PNS Daily Newscast UPDATE - October 17, 2019 

Congressman Elijah Cummings has died. Also on the rundown: President Trump puts some distance between himself and policy on Syria. South Dakota awaits a SCOTUS ruling on the insanity defense, plus the focus remains on election security for 2020.

2020Talks - October 17, 2019 

Reps. Alexandria Ocasio-Cortez and Ilhan Omar, two members of the Squad, endorsed Sen. Bernie Sanders. Plus, some candidates are spending more than they're raising.

Daily Newscasts

Arkansas Program Teaches Parents Safe Sleep for Infants

New guidelines say parents should put infants to sleep on their backs in an uncluttered crib. (artfoliophoto/iStockphoto)
New guidelines say parents should put infants to sleep on their backs in an uncluttered crib. (artfoliophoto/iStockphoto)
November 14, 2016

LITTLE ROCK, Ark. – Public health officials in Arkansas are making sure parents and caretakers know how to safely put infants to sleep so they wake up healthy and alive.

The Arkansas Children's Hospital and the state Department of Health have launched a statewide campaign to educate families about the ABCs of Safe Sleep for Babies.

Beverly Miller, associate director of the Injury Prevention Center at Arkansas Children's Hospital, says the state has one of the highest rates of Sudden Infant Death Syndrome in the country.

"Arkansas's SIDS rate is 133 percent higher than the national rate,” she states. “It's really the driving force. Truthfully, SIDS is really not fully understood. There's different things that make an infant vulnerable."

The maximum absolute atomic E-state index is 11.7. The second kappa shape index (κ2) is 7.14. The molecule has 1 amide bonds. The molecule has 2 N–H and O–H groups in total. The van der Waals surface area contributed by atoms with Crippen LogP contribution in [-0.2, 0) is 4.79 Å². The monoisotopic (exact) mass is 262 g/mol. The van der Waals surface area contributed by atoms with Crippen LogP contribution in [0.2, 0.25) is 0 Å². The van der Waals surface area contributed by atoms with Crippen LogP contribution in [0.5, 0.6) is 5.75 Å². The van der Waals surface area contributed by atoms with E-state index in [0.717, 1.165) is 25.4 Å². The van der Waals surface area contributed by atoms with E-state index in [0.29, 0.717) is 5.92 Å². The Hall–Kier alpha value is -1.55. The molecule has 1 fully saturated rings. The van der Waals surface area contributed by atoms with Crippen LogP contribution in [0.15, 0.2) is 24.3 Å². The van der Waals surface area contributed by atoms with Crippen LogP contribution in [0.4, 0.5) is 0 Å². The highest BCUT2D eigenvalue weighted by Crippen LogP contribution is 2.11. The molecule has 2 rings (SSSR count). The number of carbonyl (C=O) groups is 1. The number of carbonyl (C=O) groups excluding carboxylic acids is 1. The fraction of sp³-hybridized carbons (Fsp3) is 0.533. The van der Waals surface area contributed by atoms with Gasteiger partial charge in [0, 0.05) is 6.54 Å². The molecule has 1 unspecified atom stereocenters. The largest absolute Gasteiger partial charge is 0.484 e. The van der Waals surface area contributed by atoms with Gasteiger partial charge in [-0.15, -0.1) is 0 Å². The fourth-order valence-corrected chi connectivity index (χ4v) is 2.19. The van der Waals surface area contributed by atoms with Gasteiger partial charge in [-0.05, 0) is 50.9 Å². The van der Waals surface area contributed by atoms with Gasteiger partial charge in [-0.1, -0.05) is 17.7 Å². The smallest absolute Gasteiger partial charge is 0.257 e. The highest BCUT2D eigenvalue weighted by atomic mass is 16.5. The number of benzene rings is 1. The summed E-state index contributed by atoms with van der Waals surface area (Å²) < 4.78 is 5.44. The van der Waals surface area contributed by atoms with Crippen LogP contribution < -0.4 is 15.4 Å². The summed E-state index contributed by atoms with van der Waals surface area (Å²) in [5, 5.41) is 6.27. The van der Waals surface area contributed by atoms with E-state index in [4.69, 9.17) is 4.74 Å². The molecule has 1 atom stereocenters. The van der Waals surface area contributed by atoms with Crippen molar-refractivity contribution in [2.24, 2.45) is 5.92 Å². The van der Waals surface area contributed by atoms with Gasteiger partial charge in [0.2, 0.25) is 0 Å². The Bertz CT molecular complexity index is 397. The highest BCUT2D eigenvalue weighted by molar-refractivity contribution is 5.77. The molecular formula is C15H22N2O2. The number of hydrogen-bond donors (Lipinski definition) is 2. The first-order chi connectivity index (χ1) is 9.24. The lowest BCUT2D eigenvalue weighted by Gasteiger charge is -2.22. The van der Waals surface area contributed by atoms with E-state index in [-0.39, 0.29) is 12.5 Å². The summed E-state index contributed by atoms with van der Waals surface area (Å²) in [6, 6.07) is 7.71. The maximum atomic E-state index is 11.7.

Miller says A, B and C stand for infants sleeping alone, on their backs and in a crib. She says laying infants on their stomach or side, having them sleep with their parents or sleeping with stuffed animals or toys puts them at risk of suffocation.

Miller says infants should sleep in a crib in the room with their parents for at least six months after the infants are born.

She says in Arkansas, 60 infants die each year from SIDS and other sleep-related conditions. The death rate is twice as high among African-Americans infants.

"There are some populations that the parents are more vulnerable to not practice good preventive health overall, and including how they put their baby to sleep," she relates.

Miller says the program reaches young mothers-to-be through what are called Safety Baby Showers, where safe sleep techniques are taught. She adds statistics show there are several factors that can indicate a higher risk.

"Low socio-economic income, minorities, expectant mothers who haven't had good prenatal health – those are all vulnerable populations, regardless of where they live," she explains.

Miller says the initial goal of the ABCs of Safe Sleep for Babies is to reduce the SIDS rate in Arkansas to below the national average and eventually make it a rare occurrence.

Mark Richardson, Public News Service - AR